Bloody Sundays

If the Sox have been consistent at anything this year, they’ve been great at keeping the Sabbath Day holy.
The rubber match loss to Baltimore (the worst team in the league) and Jason Berken (the guy with the 2-11 record) means the Sox have now lost on seven of the last eight Sundays.

The annual Mark Buehrle "It's August and I stink" photo. (AP)
The annual Mark Buehrle "It's August and I stink" photo. (AP)
Although it feels like Ozzie Guillen has always held that day of the week in lower (or higher) esteem, that may be more of a lingering sentiment from the Jerry Manuel era.  Here are the Sunday records for each season since Guillen took over:

  • 2009: 7-13
  • 2008: 17-10
  • 2007: 8-18
  • 2006: 14-13
  • 2005: 14-11
  • 2004: 16-10

It’s funny that 2007 is the only other Guillen season in which the Sox have sported a losing record on Sundays, because even though the Sox are still two games over .500, this year feels a whole lot closer to that wreck than any kind of championship campaign.
It makes sense. Sunday has been the day things get thwarted. Sweep? Thwart. Series win? Thwart. A winning streak? Thwart. Add in the day off afterward (there have been three Mondays off in July and August), and that’s just another 24 hours to stew about those particular missed opportunities.
Maybe Guillen should plan his week like newspapers do.  The biggest circulation days for newspapers are Thursday and Sunday. Those are the most advertiser-friendly days of the week, and so it also becomes the biggest day for a newsroom.  They want to save their best work for when the most people will see it.
Likewise, Sundays and Thursday might be best regarded as All Starters’ Day. Guillen shalt not play backup catchers, fifth outfielders or utility infielders when there’s anything resembling momentum on the line. Maybe it might not make a difference in the standings, playing the bench players on Mondays or Fridays, but it would certainly make an impact on the emotional aspect.
Then again, the Sox are 16-4 on Saturdays this season. If momentum were that reliable, you’d think that would spill over to the following day more often than it does.
It took hours to come up with anything resmbling an angle for today, even though the Sox embark on a 20-game, season-deciding gulag. Really, try to get fired up:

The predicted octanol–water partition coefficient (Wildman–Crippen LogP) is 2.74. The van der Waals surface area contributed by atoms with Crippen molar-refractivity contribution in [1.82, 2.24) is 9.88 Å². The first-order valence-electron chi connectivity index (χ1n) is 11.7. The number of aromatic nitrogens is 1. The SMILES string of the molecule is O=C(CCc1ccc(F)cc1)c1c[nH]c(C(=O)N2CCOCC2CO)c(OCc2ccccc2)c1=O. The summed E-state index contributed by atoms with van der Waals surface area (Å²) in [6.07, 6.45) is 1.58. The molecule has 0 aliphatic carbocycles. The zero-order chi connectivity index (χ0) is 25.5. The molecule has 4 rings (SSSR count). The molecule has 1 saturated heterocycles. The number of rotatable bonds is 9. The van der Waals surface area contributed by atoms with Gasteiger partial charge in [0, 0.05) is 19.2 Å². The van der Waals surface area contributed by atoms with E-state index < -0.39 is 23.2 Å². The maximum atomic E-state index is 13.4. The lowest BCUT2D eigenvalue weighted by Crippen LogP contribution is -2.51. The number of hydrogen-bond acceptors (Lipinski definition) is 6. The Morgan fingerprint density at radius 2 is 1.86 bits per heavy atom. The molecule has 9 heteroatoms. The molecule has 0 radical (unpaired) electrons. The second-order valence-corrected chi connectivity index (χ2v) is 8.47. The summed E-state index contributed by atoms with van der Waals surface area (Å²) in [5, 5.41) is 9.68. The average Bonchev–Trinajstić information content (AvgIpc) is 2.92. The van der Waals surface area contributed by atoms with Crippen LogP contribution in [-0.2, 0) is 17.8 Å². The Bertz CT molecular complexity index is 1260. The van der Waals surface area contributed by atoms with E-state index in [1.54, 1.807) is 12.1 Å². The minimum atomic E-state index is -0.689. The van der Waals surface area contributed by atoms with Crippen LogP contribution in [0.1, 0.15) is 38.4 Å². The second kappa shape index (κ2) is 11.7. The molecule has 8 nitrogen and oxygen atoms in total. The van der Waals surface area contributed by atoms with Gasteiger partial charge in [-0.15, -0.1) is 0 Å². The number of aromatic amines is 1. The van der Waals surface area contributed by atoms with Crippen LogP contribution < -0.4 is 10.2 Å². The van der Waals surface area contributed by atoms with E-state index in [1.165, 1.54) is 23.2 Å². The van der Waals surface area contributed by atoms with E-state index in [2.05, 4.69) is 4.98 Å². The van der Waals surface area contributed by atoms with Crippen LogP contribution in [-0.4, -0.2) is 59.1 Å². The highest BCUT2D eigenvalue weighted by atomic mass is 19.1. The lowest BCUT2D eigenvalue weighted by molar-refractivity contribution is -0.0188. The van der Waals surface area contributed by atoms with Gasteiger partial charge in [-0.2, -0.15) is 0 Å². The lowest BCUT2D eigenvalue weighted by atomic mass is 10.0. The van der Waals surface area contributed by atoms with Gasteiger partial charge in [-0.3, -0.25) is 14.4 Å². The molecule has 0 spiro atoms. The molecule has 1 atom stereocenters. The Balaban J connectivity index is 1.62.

Paul Konerko: “But it’s getting to that point, with 30-some games left, where you just care about the end result. Did we gain a game, did we stay where we’re at [in the standings], did we lose a game? That’s all you look at.
Ozzie Guillen: We have a month and a half to go, and if our offense continues like that, good luck. It’s going to be hard for us to be there in the end. I wish I knew what was going on.”
Guillen on Jake Peavy: “We’re not going to bring this kid [in] to say, ‘Here you go,’ Then, in the winter, we’re kicking our butts, like, ‘Why did we use this guy for no reason?'”
Um … charge?
I guess proper, big-picture perspective doesn’t provide the best bulletin-board material. That, and maybe they figure they’re better at winning the games they’re not supposed to.
Minor league roundup:

  • Gwinnett 10, Charlotte 5
    • Tyler Flowers went 2-for-4 with an RBI and a strikeout.
    • Stefan Gartrell tripled and drove in three.
    • Carlos Torres struggled with control: 5 IP, 5 H, 3 ER, 4 BB, 6 K.
    • An outing to forget for Derek Rodriguez, who allowed four walks and two hits while retiring just one batter.
  • Birmingham 9, West Tenn 2
    • Matt Long’s scoreless innings streak was snapped at 23, but he still pitched six strong innings. Both runs came on one swing, and he scattered four other hits and a walk while striking out five.
    • Jordan Danks had his best day in quite some time, going 2-for-3 with two walks and an RBI, and was caught stealing.
    • C.J. Retherford singled, doubled and drove in two.
    • Christian Marrero and Dayan Viciedo each went 1-for-4, with Marrero’s hit a double.
  • Winston-Salem 6, Lynchburg 3 (Game 1, 7 innings)